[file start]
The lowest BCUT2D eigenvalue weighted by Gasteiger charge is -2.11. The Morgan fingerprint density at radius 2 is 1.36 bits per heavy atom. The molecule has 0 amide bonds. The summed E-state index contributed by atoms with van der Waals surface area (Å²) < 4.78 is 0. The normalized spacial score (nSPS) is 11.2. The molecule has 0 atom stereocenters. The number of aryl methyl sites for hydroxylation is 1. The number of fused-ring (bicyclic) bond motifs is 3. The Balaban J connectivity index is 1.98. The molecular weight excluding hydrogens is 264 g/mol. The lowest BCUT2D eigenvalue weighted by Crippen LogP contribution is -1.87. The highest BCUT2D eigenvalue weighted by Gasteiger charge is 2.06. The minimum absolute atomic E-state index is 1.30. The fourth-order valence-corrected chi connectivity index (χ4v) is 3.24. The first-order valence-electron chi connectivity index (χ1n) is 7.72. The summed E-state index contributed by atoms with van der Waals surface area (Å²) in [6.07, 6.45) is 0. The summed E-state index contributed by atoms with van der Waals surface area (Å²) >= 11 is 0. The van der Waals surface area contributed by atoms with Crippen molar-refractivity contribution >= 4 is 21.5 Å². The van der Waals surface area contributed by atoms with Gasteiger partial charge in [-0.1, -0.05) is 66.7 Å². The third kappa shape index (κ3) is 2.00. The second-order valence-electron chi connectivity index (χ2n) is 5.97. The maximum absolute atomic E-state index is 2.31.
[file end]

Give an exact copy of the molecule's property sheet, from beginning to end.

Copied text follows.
The lowest BCUT2D eigenvalue weighted by Gasteiger charge is -2.11. The Morgan fingerprint density at radius 2 is 1.36 bits per heavy atom. The molecule has 0 amide bonds. The summed E-state index contributed by atoms with van der Waals surface area (Å²) < 4.78 is 0. The normalized spacial score (nSPS) is 11.2. The molecule has 0 atom stereocenters. The number of aryl methyl sites for hydroxylation is 1. The number of fused-ring (bicyclic) bond motifs is 3. The Balaban J connectivity index is 1.98. The molecular weight excluding hydrogens is 264 g/mol. The lowest BCUT2D eigenvalue weighted by Crippen LogP contribution is -1.87. The highest BCUT2D eigenvalue weighted by Gasteiger charge is 2.06. The minimum absolute atomic E-state index is 1.30. The fourth-order valence-corrected chi connectivity index (χ4v) is 3.24. The first-order valence-electron chi connectivity index (χ1n) is 7.72. The summed E-state index contributed by atoms with van der Waals surface area (Å²) in [6.07, 6.45) is 0. The summed E-state index contributed by atoms with van der Waals surface area (Å²) >= 11 is 0. The van der Waals surface area contributed by atoms with Crippen molar-refractivity contribution >= 4 is 21.5 Å². The van der Waals surface area contributed by atoms with Gasteiger partial charge in [-0.1, -0.05) is 66.7 Å². The third kappa shape index (κ3) is 2.00. The second-order valence-electron chi connectivity index (χ2n) is 5.97. The maximum absolute atomic E-state index is 2.31.